I am aware that there has been a fair bit of cynicism about middle class women running up and down Raisina Hill and whether it adds up to anything. It damn well does. The next time they see adivasis being chased down by the police in Chattisgarh or in Orissa a penny will drop. It already is, today there is an article by a 19 year old student form Lady Sri Ram College narrating her brush with Delhi Police at the Parlaiment Street Police station and quite significantly she adds that if they are capable of behaving the way they did with a group of ‘well connected’ college students in Delhi then what must be happening in the more remote areas of non metropolitan India. Continue reading What Do Men Have To Do With It?: Rahul Roy

Gird Your Loins

A new product ’18 Again’ has hit the Indian market. A vaginal tightening gel, the advertisement left us mildly bemused.

With her newly tautened privates, the saree-clad lady seems in remarkably good cheer, given she apparently ‘feels like a virgin’ and ‘it’ (it presumably being sex), ‘feels like the very first time’. Namely awkward, painful, inexperienced fumbling? Ah well! There’s no accounting for tastes, not least the fantasies of the Indian man.

Regardless, we think this is a step in the right direction. Virgins being a scarce commodity these days, a handy at-home converter for any sacrifices you may have planned is a thoughtfully designed product indeed. (The makers of ’18 Again’ are unclear on what to do with those of us who escaped the wastelands of virginity before 18, but there you have it. You can’t please everyone, certainly not those sluts who didn’t even wait till they were legal). The makers of 18 Again are hoping for strong revenues on the back of exponential domestic demand.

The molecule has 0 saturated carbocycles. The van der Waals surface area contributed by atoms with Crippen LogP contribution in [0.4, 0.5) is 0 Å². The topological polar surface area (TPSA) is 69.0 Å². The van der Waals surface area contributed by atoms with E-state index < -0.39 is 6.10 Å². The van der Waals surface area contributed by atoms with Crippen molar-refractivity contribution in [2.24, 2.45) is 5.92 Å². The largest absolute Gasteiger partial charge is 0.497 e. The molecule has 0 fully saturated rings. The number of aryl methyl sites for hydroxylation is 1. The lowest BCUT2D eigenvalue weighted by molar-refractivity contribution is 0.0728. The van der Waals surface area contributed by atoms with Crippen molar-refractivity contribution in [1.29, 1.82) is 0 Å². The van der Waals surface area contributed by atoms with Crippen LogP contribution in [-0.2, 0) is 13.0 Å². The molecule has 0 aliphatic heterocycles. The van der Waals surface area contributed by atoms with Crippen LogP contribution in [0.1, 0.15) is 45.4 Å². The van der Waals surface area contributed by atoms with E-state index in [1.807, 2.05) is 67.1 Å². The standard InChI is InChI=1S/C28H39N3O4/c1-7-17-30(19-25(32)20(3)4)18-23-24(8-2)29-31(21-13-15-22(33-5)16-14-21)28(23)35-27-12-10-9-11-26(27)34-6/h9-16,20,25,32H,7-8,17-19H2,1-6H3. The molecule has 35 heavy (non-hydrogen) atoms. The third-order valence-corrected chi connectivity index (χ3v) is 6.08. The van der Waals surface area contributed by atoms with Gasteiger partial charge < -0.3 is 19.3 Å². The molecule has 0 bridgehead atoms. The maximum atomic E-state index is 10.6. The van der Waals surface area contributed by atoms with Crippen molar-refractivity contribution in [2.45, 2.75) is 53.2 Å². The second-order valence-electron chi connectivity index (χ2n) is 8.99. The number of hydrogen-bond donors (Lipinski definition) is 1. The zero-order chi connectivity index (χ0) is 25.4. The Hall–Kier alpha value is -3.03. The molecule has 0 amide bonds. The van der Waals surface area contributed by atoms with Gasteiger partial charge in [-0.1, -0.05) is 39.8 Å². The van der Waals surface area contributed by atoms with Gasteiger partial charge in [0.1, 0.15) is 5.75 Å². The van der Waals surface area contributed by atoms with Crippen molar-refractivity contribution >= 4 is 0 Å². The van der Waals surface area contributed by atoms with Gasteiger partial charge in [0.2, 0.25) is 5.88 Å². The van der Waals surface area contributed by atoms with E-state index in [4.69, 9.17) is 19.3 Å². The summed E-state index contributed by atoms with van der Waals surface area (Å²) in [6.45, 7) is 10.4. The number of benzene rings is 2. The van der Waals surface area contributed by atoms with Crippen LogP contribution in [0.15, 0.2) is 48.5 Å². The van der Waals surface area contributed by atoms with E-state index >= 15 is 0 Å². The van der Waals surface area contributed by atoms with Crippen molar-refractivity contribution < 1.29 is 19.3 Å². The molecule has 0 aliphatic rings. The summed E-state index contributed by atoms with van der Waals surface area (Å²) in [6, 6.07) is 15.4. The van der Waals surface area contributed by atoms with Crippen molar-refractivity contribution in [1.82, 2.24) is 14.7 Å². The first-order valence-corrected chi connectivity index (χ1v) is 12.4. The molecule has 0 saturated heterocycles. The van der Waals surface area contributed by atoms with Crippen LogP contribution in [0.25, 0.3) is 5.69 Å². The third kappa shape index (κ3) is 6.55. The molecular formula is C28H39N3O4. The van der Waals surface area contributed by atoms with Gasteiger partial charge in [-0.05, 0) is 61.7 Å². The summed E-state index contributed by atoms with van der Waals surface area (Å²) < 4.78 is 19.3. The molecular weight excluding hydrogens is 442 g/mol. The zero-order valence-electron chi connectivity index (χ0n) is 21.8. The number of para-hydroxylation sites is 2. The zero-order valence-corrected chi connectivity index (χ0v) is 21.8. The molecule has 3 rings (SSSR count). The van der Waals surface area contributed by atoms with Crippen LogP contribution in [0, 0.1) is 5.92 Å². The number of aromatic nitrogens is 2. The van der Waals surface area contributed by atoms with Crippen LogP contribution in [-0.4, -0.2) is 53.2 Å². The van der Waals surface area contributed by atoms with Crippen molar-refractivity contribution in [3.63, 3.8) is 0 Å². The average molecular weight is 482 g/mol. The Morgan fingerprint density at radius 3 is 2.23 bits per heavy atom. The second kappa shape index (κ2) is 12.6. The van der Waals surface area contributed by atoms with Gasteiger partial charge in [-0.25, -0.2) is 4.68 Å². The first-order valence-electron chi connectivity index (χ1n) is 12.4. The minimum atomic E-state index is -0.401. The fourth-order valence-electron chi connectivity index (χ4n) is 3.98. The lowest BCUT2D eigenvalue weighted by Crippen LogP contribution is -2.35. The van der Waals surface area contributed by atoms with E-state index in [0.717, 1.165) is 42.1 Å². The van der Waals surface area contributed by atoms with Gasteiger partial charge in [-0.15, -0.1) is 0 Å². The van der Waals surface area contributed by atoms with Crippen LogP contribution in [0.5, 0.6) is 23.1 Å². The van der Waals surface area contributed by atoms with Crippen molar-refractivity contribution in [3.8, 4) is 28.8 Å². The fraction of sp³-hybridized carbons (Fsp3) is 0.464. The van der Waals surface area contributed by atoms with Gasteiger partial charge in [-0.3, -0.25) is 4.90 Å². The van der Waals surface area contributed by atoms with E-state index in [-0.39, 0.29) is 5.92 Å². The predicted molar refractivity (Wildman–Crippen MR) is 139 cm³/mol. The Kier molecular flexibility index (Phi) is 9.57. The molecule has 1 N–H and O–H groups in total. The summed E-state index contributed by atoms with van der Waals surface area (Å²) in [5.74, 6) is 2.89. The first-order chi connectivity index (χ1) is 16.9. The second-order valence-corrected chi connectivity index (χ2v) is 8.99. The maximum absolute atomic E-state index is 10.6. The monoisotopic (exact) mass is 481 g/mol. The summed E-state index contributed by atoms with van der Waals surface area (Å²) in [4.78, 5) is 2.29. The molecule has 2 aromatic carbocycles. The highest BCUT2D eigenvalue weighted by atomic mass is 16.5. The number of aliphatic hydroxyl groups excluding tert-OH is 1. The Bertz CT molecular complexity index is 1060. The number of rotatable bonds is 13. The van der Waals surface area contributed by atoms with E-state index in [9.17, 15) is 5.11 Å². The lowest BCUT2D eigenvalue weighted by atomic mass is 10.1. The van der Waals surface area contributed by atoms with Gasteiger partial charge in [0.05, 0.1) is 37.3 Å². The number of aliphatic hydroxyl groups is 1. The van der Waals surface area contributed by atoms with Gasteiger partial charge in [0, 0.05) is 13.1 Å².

As this article details, the Indian vagina now caters to a broad spectrum of consumer taste and preference. Backed by a strong commitment to product diversification, the Indian vagina is set to enter the 21st century  with applications and appliances, room fresheners and Christmas trees. Needless to say, we are delighted; our only grouse being that the products are somewhat limited in scope and vision. And so with an eye to the future we present a small list of potential uses and a plea that we all broaden, rather than tighten, our imagination. Continue reading Gird Your Loins

Where have they disappeared?

Aman Kachroo is not the first teen to die of ragging. But there is one curious first: this time the death has not led to any ‘public debate’.

This time the defenders of ragging are silent. Who knows, maybe some of them have changed their views and are now lighting candles at Jantar Mantar. There are no TV debates calling ragging fun. This time no one is arguing that a murder case should not be used to defame the socially productive ‘tradition’ of ragging. This time nobody is asking how boys will become men unless they are ragged, and nobody is calling the victims sissies.

What has changed? Continue reading Where have they disappeared?